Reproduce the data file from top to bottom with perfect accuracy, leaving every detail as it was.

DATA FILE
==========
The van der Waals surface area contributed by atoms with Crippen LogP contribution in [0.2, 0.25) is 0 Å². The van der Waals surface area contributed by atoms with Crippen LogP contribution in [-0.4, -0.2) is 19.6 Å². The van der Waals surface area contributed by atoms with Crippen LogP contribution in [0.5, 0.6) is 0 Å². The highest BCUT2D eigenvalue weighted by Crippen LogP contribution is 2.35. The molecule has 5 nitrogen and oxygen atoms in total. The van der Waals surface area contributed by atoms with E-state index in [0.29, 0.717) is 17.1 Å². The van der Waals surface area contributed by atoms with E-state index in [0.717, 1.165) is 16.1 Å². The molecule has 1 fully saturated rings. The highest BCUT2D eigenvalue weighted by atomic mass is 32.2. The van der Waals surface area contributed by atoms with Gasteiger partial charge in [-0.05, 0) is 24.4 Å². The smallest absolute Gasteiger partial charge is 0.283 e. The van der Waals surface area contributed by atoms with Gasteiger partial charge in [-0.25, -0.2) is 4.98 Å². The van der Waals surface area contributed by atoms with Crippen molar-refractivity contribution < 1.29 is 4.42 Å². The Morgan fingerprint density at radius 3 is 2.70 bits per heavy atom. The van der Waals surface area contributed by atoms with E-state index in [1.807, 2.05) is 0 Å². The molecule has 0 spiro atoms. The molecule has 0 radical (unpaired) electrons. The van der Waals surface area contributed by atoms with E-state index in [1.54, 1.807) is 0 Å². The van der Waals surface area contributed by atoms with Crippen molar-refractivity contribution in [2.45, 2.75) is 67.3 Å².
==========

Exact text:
The van der Waals surface area contributed by atoms with Crippen LogP contribution in [0.2, 0.25) is 0 Å². The van der Waals surface area contributed by atoms with Crippen LogP contribution in [-0.4, -0.2) is 19.6 Å². The van der Waals surface area contributed by atoms with Crippen LogP contribution in [0.5, 0.6) is 0 Å². The highest BCUT2D eigenvalue weighted by Crippen LogP contribution is 2.35. The molecule has 5 nitrogen and oxygen atoms in total. The van der Waals surface area contributed by atoms with E-state index in [0.29, 0.717) is 17.1 Å². The van der Waals surface area contributed by atoms with E-state index in [0.717, 1.165) is 16.1 Å². The molecule has 1 fully saturated rings. The highest BCUT2D eigenvalue weighted by atomic mass is 32.2. The van der Waals surface area contributed by atoms with Gasteiger partial charge in [-0.05, 0) is 24.4 Å². The smallest absolute Gasteiger partial charge is 0.283 e. The van der Waals surface area contributed by atoms with Gasteiger partial charge in [-0.25, -0.2) is 4.98 Å². The van der Waals surface area contributed by atoms with Crippen molar-refractivity contribution < 1.29 is 4.42 Å². The Morgan fingerprint density at radius 3 is 2.70 bits per heavy atom. The van der Waals surface area contributed by atoms with E-state index in [1.807, 2.05) is 0 Å². The molecule has 0 spiro atoms. The molecule has 0 radical (unpaired) electrons. The van der Waals surface area contributed by atoms with E-state index in [1.54, 1.807) is 0 Å². The van der Waals surface area contributed by atoms with Crippen molar-refractivity contribution in [2.45, 2.75) is 67.3 Å².